For someone who had devoted his whole life to music, Levavi was surprisingly able to put it on the back burner, mainly because he found something he was more passionate about.

“I never really missed music, because I never really loved it. To this day, I still enjoy playing music and writing music as a hobby, and I actually enjoy it much more now since there’s no pressure to make money from it,” he said. “Animation is my work though, and I love it more than music. Music never really left my life, though. My wife, Ayelet Gottleib, is a jazz singer and performer, so when we were living in New York, we were always surrounded by musicians.”

Levavi explained that the two disciplines, although seemingly not sharing any common ground, actually were not that different from each other in some aspects.

Improvisation matters

“For me there are strong similarities between creating animation and music. There’s the whole concept of improvising. I played mostly jazz and there’s that element of how to reach a point from start to finish that is almost the same thought process as in animation, at least for me,” he said.

“I found the transition from music to animation quite easy. Composing an animation shot or composing a piece of music is not that different. I just had to learn all these new tools in order to do it.”

Those tools led him to the most talked-about Hollywood movie in recent years. But despite being integrally involved in the scenes and characters, due to the non-sequential manner of work involved, Levavi had no idea what the film was going to look like, even after he had completed his portion of it.

“When you start working on something like that, you are only exposed to small parts of the film. Only after a couple years did we start seeing some final footage – most of the time we were working on plate holder rough cuts. It’s difficult to judge what it’s going to look like, but as we got closer to the end, it started looking better and better,” said Levavi. “We didn’t work on the film sequentially either, so we weren’t sure how all the pieces were going to be put together.”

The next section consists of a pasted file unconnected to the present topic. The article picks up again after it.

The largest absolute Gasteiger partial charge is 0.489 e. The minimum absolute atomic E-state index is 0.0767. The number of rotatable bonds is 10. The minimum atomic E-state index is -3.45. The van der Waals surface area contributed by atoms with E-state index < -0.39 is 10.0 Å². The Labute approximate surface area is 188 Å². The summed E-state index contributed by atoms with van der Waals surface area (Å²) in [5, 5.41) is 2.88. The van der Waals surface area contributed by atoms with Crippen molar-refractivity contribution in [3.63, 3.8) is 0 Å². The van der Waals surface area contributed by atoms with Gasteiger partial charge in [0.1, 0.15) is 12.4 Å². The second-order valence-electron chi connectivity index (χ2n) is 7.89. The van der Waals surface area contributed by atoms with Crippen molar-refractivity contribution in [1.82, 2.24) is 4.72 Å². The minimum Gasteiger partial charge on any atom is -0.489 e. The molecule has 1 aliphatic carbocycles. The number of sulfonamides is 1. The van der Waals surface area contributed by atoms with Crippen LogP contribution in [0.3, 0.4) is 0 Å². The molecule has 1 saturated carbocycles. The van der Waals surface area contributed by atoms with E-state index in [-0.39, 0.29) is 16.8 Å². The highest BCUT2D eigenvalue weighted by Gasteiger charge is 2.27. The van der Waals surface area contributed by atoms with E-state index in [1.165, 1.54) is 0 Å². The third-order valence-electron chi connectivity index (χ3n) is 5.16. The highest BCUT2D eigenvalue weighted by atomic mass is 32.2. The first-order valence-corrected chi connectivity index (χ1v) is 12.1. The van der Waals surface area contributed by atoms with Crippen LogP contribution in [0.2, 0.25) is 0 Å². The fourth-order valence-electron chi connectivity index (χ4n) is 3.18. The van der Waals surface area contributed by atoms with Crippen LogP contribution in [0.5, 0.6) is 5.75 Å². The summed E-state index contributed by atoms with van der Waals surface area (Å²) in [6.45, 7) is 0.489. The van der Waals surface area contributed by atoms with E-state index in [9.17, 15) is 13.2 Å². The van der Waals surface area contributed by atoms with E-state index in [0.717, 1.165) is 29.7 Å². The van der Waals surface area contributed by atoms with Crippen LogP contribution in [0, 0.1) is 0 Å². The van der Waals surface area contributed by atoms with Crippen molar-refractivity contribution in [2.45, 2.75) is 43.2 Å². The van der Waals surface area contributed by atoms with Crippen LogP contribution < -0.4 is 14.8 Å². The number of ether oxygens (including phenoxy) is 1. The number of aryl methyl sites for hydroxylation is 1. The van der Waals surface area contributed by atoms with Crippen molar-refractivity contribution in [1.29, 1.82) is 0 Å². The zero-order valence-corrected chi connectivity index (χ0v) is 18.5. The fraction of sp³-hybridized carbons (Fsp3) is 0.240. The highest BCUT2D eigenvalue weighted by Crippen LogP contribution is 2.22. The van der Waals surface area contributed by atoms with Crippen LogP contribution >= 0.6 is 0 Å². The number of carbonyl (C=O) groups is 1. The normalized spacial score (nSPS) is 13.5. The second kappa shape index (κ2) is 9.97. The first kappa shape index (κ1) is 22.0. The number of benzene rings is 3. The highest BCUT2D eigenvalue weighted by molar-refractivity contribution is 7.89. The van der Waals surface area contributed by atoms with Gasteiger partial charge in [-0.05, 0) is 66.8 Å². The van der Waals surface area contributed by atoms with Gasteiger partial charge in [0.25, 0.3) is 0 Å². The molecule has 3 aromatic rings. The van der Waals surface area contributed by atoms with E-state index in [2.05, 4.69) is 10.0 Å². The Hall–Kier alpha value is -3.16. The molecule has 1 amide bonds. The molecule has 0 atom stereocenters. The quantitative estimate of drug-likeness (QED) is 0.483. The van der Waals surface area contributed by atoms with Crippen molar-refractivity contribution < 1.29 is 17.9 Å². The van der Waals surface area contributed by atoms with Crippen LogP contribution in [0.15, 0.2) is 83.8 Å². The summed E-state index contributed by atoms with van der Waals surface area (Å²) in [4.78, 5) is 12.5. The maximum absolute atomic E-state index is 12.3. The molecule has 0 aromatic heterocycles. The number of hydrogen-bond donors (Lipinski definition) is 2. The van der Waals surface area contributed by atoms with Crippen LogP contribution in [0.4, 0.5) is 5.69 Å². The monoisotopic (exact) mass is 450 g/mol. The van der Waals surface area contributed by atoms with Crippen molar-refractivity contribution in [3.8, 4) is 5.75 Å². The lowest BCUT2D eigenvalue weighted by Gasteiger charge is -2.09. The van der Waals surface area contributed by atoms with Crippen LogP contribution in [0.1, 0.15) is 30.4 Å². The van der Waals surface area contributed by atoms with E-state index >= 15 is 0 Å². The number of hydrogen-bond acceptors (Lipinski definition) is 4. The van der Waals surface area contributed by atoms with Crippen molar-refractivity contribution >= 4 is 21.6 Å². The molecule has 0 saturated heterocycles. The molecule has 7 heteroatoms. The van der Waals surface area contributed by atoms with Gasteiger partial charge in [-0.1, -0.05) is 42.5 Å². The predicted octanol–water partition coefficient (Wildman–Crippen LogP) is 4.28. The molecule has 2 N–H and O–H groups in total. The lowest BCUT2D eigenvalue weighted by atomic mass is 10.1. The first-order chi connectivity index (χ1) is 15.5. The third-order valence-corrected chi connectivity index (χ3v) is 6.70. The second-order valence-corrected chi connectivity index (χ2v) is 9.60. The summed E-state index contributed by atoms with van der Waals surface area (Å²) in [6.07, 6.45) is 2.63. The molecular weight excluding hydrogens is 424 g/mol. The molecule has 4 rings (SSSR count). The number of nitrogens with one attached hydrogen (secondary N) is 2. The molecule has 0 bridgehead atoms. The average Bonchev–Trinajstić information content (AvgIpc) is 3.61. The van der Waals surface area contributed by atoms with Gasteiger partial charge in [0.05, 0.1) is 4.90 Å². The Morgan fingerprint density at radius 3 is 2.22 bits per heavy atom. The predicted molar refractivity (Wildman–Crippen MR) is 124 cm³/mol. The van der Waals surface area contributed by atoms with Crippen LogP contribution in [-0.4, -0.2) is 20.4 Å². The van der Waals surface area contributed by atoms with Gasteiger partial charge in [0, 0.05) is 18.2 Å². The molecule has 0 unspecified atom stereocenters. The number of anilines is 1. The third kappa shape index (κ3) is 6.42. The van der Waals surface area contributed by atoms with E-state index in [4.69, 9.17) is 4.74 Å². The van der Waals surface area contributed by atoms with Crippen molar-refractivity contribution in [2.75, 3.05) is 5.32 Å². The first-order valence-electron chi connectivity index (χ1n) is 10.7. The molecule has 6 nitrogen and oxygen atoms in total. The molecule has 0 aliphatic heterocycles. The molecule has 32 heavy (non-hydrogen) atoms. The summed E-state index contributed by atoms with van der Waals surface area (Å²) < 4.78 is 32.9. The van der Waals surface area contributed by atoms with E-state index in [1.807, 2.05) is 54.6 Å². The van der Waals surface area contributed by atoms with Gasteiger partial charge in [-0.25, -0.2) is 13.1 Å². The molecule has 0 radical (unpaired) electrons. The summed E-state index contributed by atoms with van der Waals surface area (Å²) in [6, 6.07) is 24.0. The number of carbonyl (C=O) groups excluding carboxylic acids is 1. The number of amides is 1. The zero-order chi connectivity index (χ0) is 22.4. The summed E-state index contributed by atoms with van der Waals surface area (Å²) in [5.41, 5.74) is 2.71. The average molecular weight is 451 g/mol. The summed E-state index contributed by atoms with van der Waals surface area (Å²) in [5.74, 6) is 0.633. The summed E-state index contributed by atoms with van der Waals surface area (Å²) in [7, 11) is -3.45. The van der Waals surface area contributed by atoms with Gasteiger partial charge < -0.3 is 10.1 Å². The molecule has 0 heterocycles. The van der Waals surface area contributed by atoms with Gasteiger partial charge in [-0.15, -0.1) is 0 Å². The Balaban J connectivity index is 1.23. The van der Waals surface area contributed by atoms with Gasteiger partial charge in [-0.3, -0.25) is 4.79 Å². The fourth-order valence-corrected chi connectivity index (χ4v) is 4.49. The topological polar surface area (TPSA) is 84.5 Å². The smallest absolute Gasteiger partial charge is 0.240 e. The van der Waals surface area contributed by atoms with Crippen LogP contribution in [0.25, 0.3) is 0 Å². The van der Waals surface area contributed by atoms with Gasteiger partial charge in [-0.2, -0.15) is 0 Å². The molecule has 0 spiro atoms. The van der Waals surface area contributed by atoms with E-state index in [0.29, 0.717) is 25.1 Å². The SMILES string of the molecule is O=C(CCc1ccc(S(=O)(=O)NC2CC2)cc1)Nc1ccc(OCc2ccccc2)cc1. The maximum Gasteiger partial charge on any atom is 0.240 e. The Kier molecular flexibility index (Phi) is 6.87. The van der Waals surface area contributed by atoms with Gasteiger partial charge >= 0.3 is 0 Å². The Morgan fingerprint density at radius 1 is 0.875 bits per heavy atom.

The crew watched the final cut of the film only a few days before its debut in mid-December. Levavi’s reaction? “The first time we saw Avatar from start to finish, we were all totally blown away.”

Despite having been part of the creation of a new gold standard for computer-generated films, Levavi thought there would always be a place for old fashioned, conventional animation. “Avatar belongs to a different genre, I think. It’s not competing with Pixar or Dreamworks,” he said.

Playing by the rules of physics

“The shots in Avatar are as real as we could possibly make them. You don’t see characters stretch their arms or bend them in a funny, unnatural angle, like you would see in a cartoon. A lot of the animation in Avatar is based on motion capture technology, which builds on the actions and motions of actors. In a Pixar movie, the animator can do whatever he wants and break whatever rules of physics he wants. It looks different, and feels different.”

Levavi is feeling somewhat different these days, since in the month since work on Avatar ended, he and Gottleib have made the jump and returned to live in Israel.

“We never left the country to stay away, we always knew we’d be back one day. We have our family and friends here. And no matter what, even with eight years in the US and three in New Zealand, you never feel completely at home like you do in Israel,” he said.

While the animation industry in Israel has evolved extensively during his 11 years abroad, Levavi isn’t sure what the future holds for him post-Avatar.

“I can see possibly going for a few months here and there back to work on films. It’s very difficult to work remotely on big Hollywood productions – they want you there,” he said.

“I hadn’t paid much attention to the animation industry in Israel before I left or while I was gone. But it seems like, as an outsider, there are some beautiful things going on here in animation and I’m optimistic for it – and for me.”

Printed by courtesy of The Jerusalem Post.